THE END: Seeing that finish line and the crowds of people surging with their cheers… was breathtaking. I tried to smile at my friends as I ran by… I think it looked more like a scary pained grimace. But finally crossing that finish line and knowing that I DID IT was… an indescribable feeling. I felt proud, empowered, exhausted, relieved, all these emotions rolled up together in one tiny brain. I looked to my left and grabbed Joseph’s hands, both in part because I was happy he was with me but also because I actually couldn’t stand up anymore. Romantic, huh? I think my brain couldn’t handle those emotions so it ended up going with the, “Let’s make Jennifer feel lightheaded and woozy and not capable of walking” reaction. My legs were as wobbly as Jell-O, and I needed Joseph to help me walk back to GRB.
REUNION: It was so great being done! Legs and feet were definitely in pain, and I wobbled and hobbled around to grab my belongings and meet up with my friends, Krysten, Karmina, Jessica, Angela, and David at the reunion. I felt so thankful that they were there to cheer me on and support my race! I wish I could have seen everyone else I knew that was running the race, but there were so many people the chances of finding people by chance were slim.
My tips to others (and myself) if I were do another half-marathon:
- Train consistently. Really try and stick with a training program and don’t YOLO it the way I did during some weeks.
- Run with someone. Friends, significant other, find a stranger in the race and befriend them. It’s nice to have someone with you during the race.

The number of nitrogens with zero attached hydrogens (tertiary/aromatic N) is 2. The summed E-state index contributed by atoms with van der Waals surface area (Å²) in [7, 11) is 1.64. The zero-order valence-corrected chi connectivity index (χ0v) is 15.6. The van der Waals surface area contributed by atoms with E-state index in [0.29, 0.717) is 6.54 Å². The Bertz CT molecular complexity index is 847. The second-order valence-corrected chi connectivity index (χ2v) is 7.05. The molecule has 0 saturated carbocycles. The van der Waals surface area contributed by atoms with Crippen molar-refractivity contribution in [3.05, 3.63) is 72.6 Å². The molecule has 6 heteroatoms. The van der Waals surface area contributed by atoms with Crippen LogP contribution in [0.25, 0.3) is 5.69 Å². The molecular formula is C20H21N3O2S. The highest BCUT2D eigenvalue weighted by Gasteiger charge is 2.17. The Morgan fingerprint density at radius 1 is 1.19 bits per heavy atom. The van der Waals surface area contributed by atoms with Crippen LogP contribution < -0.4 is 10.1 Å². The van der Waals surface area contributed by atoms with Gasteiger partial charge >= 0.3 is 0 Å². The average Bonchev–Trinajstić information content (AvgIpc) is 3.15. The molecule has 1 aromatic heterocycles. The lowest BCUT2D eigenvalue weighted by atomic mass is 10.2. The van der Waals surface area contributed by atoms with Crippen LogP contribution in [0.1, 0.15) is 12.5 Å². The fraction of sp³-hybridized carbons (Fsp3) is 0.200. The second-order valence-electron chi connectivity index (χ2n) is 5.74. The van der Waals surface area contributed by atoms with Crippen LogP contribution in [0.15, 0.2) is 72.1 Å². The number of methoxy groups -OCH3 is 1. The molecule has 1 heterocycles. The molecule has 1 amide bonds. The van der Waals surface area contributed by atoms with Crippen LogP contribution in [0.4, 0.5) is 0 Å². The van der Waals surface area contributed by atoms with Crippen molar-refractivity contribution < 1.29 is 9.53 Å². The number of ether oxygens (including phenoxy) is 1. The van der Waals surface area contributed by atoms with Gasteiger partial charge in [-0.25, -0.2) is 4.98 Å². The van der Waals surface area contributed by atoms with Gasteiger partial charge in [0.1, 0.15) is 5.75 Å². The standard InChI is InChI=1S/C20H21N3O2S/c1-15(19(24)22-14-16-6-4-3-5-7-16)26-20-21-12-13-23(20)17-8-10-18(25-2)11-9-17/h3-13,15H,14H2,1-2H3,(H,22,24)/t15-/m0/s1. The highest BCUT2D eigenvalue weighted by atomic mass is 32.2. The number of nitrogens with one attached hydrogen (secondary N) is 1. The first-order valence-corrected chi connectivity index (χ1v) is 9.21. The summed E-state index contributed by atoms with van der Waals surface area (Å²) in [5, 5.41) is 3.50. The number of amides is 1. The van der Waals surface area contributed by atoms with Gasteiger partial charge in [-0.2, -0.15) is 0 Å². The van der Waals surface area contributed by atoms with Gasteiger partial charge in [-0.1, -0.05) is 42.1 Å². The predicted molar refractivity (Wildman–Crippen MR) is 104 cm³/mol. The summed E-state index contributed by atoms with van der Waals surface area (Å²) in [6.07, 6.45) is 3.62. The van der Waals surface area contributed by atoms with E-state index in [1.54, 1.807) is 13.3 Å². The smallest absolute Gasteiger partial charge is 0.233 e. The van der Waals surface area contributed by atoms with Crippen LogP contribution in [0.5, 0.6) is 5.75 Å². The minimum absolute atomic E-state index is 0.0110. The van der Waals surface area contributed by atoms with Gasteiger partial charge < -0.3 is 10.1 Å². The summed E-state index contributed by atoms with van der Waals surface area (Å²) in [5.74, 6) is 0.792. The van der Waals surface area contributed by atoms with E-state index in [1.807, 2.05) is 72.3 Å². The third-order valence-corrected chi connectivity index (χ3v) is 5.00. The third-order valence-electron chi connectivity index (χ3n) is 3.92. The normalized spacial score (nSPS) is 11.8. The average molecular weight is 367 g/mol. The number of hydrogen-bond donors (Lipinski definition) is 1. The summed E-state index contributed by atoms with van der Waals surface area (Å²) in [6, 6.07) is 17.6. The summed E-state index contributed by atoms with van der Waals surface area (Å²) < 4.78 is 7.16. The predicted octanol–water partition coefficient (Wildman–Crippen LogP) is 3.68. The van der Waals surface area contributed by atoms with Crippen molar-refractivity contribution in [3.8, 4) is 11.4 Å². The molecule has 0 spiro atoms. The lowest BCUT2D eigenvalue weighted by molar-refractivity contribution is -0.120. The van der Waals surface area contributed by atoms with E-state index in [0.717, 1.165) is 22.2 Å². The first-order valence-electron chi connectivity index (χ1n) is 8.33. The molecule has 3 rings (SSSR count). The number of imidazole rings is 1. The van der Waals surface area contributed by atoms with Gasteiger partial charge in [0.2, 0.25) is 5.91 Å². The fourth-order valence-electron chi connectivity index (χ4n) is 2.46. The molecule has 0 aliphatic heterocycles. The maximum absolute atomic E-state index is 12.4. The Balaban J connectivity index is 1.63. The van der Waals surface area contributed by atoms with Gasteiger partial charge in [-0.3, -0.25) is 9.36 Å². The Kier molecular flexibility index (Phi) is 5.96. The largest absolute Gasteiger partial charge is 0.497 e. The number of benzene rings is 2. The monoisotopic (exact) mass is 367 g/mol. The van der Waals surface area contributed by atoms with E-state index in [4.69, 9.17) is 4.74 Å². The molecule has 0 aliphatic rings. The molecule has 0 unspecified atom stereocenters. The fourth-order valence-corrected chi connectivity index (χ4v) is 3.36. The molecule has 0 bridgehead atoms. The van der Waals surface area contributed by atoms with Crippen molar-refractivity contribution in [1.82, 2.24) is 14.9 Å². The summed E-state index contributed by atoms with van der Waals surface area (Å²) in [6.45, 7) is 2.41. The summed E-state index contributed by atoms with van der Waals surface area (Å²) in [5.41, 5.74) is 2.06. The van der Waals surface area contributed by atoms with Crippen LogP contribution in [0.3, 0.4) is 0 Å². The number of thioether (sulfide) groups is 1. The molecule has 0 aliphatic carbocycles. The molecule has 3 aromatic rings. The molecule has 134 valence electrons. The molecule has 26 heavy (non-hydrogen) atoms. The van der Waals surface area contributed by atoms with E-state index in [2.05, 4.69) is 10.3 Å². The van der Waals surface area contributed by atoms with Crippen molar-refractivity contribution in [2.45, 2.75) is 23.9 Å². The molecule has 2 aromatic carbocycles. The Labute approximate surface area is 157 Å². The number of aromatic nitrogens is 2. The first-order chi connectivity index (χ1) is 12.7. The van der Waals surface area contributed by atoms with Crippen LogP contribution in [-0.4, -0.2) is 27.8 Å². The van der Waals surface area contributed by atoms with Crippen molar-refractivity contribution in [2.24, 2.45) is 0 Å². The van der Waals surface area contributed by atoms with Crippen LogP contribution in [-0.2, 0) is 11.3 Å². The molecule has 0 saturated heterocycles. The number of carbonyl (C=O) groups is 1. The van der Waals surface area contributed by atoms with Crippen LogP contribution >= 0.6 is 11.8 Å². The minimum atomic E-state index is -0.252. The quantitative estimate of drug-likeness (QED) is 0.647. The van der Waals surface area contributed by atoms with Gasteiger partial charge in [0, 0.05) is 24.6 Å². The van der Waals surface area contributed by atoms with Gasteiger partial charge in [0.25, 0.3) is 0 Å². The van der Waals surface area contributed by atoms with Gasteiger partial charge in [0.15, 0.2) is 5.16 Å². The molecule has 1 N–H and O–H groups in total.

- Eat more. I think I didn’t eat enough prior to my race. I had a small helping of potatoes and eggs and a Honeystinger organic waffle at 4:30AM, but I think I should have eaten something small a little closer to 6AM. Maybe another Honeystinger organic waffle?
- Stay hydrated! One of my biggest weaknesses/flaws in life is not hydrating enough. I definitely did NOT drink enough water the weeks leading up to my race, but on race day as well. Joseph always tells me I never drink enough. I’m just bad about it! I also hate having to go the restroom all the time.
- DON’T FREAK OUT. I’m a person who freaks out a lot by nature, so I don’t know if I’ll ever not freak out. But I can at least try and be calm and just let it happen.
The Chevron Marathon/Aramco Half Marathon is such an amazing race. The environment is great; the crowds are so positive; it really is one of the best races to run in Houston. It was the perfect race to run my first half marathon in! I feel really proud of myself. I’ve grown a lot in the past year, and I’ve accomplished goals i never thought were possible. Was the training and the pain worth it? Yes. I think so.
And, in a strange race-induced haze or something of the sort, Joseph signed up for the Chevron marathon next year, and I signed up for the Aramco half marathon once again. Do I want to do this? I don’t know. I really think that some part of me is a masochist, and I think I like torturing myself. UGH. But will I do it? Yes. I will. Is there a full marathon in my future? That… I don’t know. 13.1 miles was close to impossible for me… 26.2 miles? I can’t even begin to imagine that. But I said that about a half marathon a year ago… who knows.
I also still have another half marathon to run in exactly a month! Joseph and I signed up to do the Glass Slipper Challenge at Walt Disney World this February 2015. Saturday will be the Enchanted 10K race and then Sunday will be the Disney Princess Half Marathon. Back-to-back races. Am I excited about the run itself? Meh… slightly terrified again. Am I excited about Disney World and all the characters at the mile stopping points? UM HECK YES. THIS IS THE RUN FOR ME. THE HAPPIEST RUN ON EARTH AT THE HAPPIEST PLACE ON EARTH! Stay tuned, we’ll writing recap blog posts for that. And maybe even a video because we’ll be GoPro-ing that race!
Thanks for staying with me this entire post. AND JUST KEEP RUNNING! Who is going to run the Aramco Half with me next year!!!